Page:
An international team of more than 70 researchers, including 13 from Oregon State University, has sequenced the genome of a wild strawberry -- a breakthrough that could accelerate genetic improvements in several fruit crops.
"This will accelerate research that will lead to improved crops, particularly commercial strawberries," said OSU plant molecular biologist Todd Mockler, who was involved in the research. "It could lead to fruit that resists pests, smells better, tolerates heat, requires less fertilizer, has a longer shelf life, tastes better or has an improved appearance."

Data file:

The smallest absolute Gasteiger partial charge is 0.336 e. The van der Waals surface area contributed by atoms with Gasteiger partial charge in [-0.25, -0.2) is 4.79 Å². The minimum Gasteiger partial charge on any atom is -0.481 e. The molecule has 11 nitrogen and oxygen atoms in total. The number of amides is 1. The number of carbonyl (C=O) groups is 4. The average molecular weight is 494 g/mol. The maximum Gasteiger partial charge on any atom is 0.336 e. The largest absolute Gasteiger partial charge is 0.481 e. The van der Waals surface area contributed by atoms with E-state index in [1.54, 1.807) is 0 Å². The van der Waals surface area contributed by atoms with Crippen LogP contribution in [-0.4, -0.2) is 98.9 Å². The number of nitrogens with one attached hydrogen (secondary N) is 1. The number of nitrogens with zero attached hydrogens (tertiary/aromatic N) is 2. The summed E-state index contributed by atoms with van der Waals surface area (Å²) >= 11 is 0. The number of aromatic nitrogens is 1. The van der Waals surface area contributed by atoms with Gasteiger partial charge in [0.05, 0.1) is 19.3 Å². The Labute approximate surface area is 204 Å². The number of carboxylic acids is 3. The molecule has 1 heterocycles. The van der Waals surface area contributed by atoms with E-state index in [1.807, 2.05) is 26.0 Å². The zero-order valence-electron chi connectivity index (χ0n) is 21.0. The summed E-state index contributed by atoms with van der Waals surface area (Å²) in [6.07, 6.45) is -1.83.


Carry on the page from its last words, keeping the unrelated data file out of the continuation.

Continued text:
The researchers published their results in late December in an article in the journal Nature Genetics.
As part of their work, the scientists identified genes they think are responsible for characteristics such as flavor, aroma, nutritional value, flowering time and disease response.
In all, the researchers identified 34,809 genes on seven chromosomes in the woodland strawberry Fragaria vesca.
Mockler's lab also is assembling the genome sequencing of eight hazelnut varieties, a wild grass, apples, cherries, peaches, blueberries and black raspberries.
-- Mitch Lies